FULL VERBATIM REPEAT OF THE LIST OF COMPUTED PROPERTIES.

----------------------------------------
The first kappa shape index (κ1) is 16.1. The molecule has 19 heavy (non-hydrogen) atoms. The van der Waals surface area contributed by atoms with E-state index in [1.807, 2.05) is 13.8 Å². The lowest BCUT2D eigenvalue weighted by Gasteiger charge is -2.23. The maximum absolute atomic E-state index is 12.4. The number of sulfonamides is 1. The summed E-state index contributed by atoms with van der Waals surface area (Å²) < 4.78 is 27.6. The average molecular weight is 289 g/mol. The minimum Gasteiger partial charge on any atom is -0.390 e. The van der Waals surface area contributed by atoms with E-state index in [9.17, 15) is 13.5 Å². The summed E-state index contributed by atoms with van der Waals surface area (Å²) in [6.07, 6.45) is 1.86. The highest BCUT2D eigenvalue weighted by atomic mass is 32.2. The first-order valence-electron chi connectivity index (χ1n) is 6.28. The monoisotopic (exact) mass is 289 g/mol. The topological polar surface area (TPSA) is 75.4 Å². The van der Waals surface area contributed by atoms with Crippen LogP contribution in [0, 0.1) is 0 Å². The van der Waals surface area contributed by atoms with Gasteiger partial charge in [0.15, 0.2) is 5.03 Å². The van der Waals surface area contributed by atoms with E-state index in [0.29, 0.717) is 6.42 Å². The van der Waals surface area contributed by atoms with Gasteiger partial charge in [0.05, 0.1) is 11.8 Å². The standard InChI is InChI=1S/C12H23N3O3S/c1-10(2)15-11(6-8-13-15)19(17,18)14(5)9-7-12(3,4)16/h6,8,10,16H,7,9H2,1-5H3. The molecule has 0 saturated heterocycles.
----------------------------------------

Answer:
The first kappa shape index (κ1) is 16.1. The molecule has 19 heavy (non-hydrogen) atoms. The van der Waals surface area contributed by atoms with E-state index in [1.807, 2.05) is 13.8 Å². The lowest BCUT2D eigenvalue weighted by Gasteiger charge is -2.23. The maximum absolute atomic E-state index is 12.4. The number of sulfonamides is 1. The summed E-state index contributed by atoms with van der Waals surface area (Å²) < 4.78 is 27.6. The average molecular weight is 289 g/mol. The minimum Gasteiger partial charge on any atom is -0.390 e. The van der Waals surface area contributed by atoms with E-state index in [9.17, 15) is 13.5 Å². The summed E-state index contributed by atoms with van der Waals surface area (Å²) in [6.07, 6.45) is 1.86. The highest BCUT2D eigenvalue weighted by atomic mass is 32.2. The first-order valence-electron chi connectivity index (χ1n) is 6.28. The monoisotopic (exact) mass is 289 g/mol. The topological polar surface area (TPSA) is 75.4 Å². The van der Waals surface area contributed by atoms with Crippen LogP contribution in [0, 0.1) is 0 Å². The van der Waals surface area contributed by atoms with Gasteiger partial charge in [0.15, 0.2) is 5.03 Å². The van der Waals surface area contributed by atoms with E-state index in [0.29, 0.717) is 6.42 Å². The van der Waals surface area contributed by atoms with Gasteiger partial charge in [0.05, 0.1) is 11.8 Å². The standard InChI is InChI=1S/C12H23N3O3S/c1-10(2)15-11(6-8-13-15)19(17,18)14(5)9-7-12(3,4)16/h6,8,10,16H,7,9H2,1-5H3. The molecule has 0 saturated heterocycles.